I climbed up on my catch & release soap box recently, again, http://outdoornebraska.ne.gov/blogs/2011/12/hitting-ice-winter/ , now let me talk about some fish handling specifically for the ice season.
With the coldest water of the year, fish are VERY releasable when caught through the ice. However, there are some special circumstances that must be kept in mind. First of all, of course, would be the air temperature. When pulled through an ice hole, the fish come out of water that will be above freezing, 32 degrees F, but once they are exposed to the air, fish may be exposed to temperatures that are much colder than 32 degrees. Fins, eyes and gills can be especially vulnerable to cold temperatures. If you are fishing on a day with cold air temperatures, way below freezing, you need to do everything you can to keep fish that are going to be released from having frost burn or freeze damage. At the coldest temperatures, a person may have less than a minute to get fish back into the water.
I have augered holes partially through the ice and then filled them with water to be used as ice “livewells” or a person can take an empty bucket and put some water in it. If you are not going to release a fish immediately, say you want to get the camera ready for some pictures, or you need to find some tools to remove hooks, slip ‘em into one of those ice livewells or buckets of water. Another option I have employed is the use of a mesh laundry bag; a fish can be placed inside that bag and then it can be slipped down a hole into the water.
Even if you choose to selectively harvest some fish while on the ice, throwing those fish on the ice is a good way to keep them, but not the best way. You do not want your harvested fish to freeze; keeping them cold and ALIVE is the absolute best handling that will provide the best quality and freshest fillets on the table.
On days when the air temperature is not extremely cold, near freezing or above, the ice surface itself is not too damaging to fish. Certainly the frozen surface of ice is a lot easier on fish and their slime coat than letting them flop on the bottom of a boat, ice shack floor, or on the sand and gravel of a bank. However, if there is snow on the ice, it is best not to let fish that are to be released flop around in the snow as that will remove slime from the side of the fish. Removal of the slime coat or mucus from the skin of a fish will make them more vulnerable to infections after release.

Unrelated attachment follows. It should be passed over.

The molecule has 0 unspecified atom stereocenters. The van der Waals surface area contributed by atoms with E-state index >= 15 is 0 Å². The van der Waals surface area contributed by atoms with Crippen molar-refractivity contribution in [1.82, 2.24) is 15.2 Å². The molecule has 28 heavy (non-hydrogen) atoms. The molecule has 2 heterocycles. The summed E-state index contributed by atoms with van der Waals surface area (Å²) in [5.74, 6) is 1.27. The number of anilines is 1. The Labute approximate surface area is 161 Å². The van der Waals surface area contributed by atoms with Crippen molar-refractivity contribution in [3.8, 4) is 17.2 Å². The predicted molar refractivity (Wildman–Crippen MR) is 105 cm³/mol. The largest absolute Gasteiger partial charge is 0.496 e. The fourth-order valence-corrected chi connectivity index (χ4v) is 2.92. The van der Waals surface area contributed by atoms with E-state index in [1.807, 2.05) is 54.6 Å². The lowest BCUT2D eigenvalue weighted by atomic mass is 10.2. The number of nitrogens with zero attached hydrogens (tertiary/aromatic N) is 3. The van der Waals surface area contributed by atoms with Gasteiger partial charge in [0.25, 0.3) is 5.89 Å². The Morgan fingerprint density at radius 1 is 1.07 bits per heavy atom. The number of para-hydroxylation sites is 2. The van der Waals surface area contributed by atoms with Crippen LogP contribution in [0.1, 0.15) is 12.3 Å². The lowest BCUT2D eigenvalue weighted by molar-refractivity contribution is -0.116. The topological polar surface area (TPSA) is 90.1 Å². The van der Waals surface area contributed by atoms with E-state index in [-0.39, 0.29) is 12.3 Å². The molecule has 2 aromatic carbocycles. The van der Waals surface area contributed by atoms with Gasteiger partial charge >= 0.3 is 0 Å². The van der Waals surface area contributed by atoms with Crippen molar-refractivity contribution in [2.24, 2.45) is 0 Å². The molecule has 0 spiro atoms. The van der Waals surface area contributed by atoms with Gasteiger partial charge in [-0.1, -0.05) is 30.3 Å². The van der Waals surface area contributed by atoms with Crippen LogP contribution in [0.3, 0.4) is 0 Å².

Tools for hook removal are essential for all fishing. During the winter relatively small baits and jigs are used especially for panfish and at times even panfish can suck small baits deep into their mouths. In my opinion the best tool for removing those hooks would be a pair of forceps.
I will almost always have a pair of forceps clipped to my bibs while I am on the ice catching panfish.
For bigger fish and larger hooks there are a variety of needle-nose pliers or hook-out tools that will do the job. Choose your favorite; I like extra long nose pliers myself, http://www.cabelas.com/product/Fishing/Fishing-Tools/Pliers-Grippers-Hook-Removers%7C/pc/104793480/c/104720580/sc/104505480/Cabelas-Advanced-Anglers8482-Pro-Series-Fishermans-Tools/701680.uts?destination=%2Fcatalog%2Fbrowse%2Ffishing-fishing-tools-pliers-grippers-hook-removers%2F_%2FN-1100396%2FNs-CATEGORY_SEQ_104505480%3FWTz_l%3DSBC%253Bcat104793480%253Bcat104720580&WTz_l=SBC%3Bcat104793480%3Bcat104720580%3Bcat104505480 .
Put a lanyard of some type on the handle and attach your pliers or hookout tool to a belt, bucket or to your bibs. That way you will have them handy when you need them and you can keep them from getting kicked down an ice hole.
If you do any ice-fishing for northern pike, and a lot of Nebraska anglers do, then you absolutely need a set of jaw-spreaders as well. Here are probably the best ones I know of, http://www.muskyshop.com/modules/cart/products.php/nav_id/28/page/1/id/2704/name/TyrantTackleJawSpreaders .
Jaw spreaders have often been very handy for me when removing the hooks from other large fish as well. They are a necessity for the big toothies, but if you catch and release any large predator fish you should have a pair. Absolutely make sure you tie a lanyard or cord to your jaw spreaders and attach them to something solid. You do not want to lose them down an ice hole and you do not want a fish to accidently slip from your grip with the jaw spreaders still in their mouth!
The catch & release of any fish provides no benefits if those fish do not survive. Fortunately, with some care, fish caught through the ice can be released with an excellent chance of survival. As always my motto for catch & release is to land ‘em as quickly as possible, keep ‘em in the water and handle ‘em as little as possible, and then get ‘em back in the water from which they were caught as soon as possible!
And remember so support them horizontally, especially big fish!